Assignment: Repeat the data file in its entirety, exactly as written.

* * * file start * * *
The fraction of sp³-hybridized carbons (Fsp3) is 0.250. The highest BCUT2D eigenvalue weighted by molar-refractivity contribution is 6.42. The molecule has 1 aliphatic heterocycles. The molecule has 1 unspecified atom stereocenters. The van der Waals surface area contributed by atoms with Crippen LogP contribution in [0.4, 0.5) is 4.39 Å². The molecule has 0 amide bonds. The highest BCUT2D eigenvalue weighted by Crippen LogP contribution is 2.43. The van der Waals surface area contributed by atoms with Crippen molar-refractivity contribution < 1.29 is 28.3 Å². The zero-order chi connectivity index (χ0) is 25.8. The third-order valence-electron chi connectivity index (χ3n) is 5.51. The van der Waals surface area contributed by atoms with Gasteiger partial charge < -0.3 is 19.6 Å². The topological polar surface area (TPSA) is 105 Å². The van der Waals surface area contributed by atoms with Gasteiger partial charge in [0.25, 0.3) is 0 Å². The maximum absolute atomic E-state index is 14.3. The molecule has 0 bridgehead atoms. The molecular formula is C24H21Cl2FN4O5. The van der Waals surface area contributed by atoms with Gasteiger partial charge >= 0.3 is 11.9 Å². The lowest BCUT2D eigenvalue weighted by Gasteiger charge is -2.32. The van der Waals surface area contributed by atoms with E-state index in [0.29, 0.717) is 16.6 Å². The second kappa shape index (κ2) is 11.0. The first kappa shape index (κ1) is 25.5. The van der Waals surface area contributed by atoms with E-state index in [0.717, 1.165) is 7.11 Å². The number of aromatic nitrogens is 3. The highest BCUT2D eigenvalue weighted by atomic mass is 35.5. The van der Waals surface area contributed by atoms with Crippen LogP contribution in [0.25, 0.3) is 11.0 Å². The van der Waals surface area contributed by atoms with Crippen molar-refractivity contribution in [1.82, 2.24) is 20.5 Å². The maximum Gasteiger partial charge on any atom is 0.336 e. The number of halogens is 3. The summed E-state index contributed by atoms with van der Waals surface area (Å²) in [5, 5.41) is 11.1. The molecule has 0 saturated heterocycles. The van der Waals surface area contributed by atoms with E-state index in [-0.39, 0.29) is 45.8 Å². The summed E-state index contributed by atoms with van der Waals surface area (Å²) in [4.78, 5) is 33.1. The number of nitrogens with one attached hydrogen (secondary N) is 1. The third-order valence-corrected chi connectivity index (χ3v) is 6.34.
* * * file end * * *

The fraction of sp³-hybridized carbons (Fsp3) is 0.250. The highest BCUT2D eigenvalue weighted by molar-refractivity contribution is 6.42. The molecule has 1 aliphatic heterocycles. The molecule has 1 unspecified atom stereocenters. The van der Waals surface area contributed by atoms with Crippen LogP contribution in [0.4, 0.5) is 4.39 Å². The molecule has 0 amide bonds. The highest BCUT2D eigenvalue weighted by Crippen LogP contribution is 2.43. The van der Waals surface area contributed by atoms with Crippen molar-refractivity contribution < 1.29 is 28.3 Å². The zero-order chi connectivity index (χ0) is 25.8. The third-order valence-electron chi connectivity index (χ3n) is 5.51. The van der Waals surface area contributed by atoms with Gasteiger partial charge < -0.3 is 19.6 Å². The topological polar surface area (TPSA) is 105 Å². The van der Waals surface area contributed by atoms with Gasteiger partial charge in [0.25, 0.3) is 0 Å². The maximum absolute atomic E-state index is 14.3. The molecule has 0 bridgehead atoms. The molecular formula is C24H21Cl2FN4O5. The van der Waals surface area contributed by atoms with Gasteiger partial charge >= 0.3 is 11.9 Å². The lowest BCUT2D eigenvalue weighted by Gasteiger charge is -2.32. The van der Waals surface area contributed by atoms with E-state index in [0.29, 0.717) is 16.6 Å². The second kappa shape index (κ2) is 11.0. The first kappa shape index (κ1) is 25.5. The van der Waals surface area contributed by atoms with E-state index in [0.717, 1.165) is 7.11 Å². The number of aromatic nitrogens is 3. The highest BCUT2D eigenvalue weighted by atomic mass is 35.5. The van der Waals surface area contributed by atoms with Crippen LogP contribution in [0.25, 0.3) is 11.0 Å². The van der Waals surface area contributed by atoms with Crippen molar-refractivity contribution in [1.82, 2.24) is 20.5 Å². The maximum Gasteiger partial charge on any atom is 0.336 e. The number of halogens is 3. The summed E-state index contributed by atoms with van der Waals surface area (Å²) in [5, 5.41) is 11.1. The molecule has 0 saturated heterocycles. The van der Waals surface area contributed by atoms with E-state index in [-0.39, 0.29) is 45.8 Å². The summed E-state index contributed by atoms with van der Waals surface area (Å²) in [4.78, 5) is 33.1. The number of nitrogens with one attached hydrogen (secondary N) is 1. The third-order valence-corrected chi connectivity index (χ3v) is 6.34.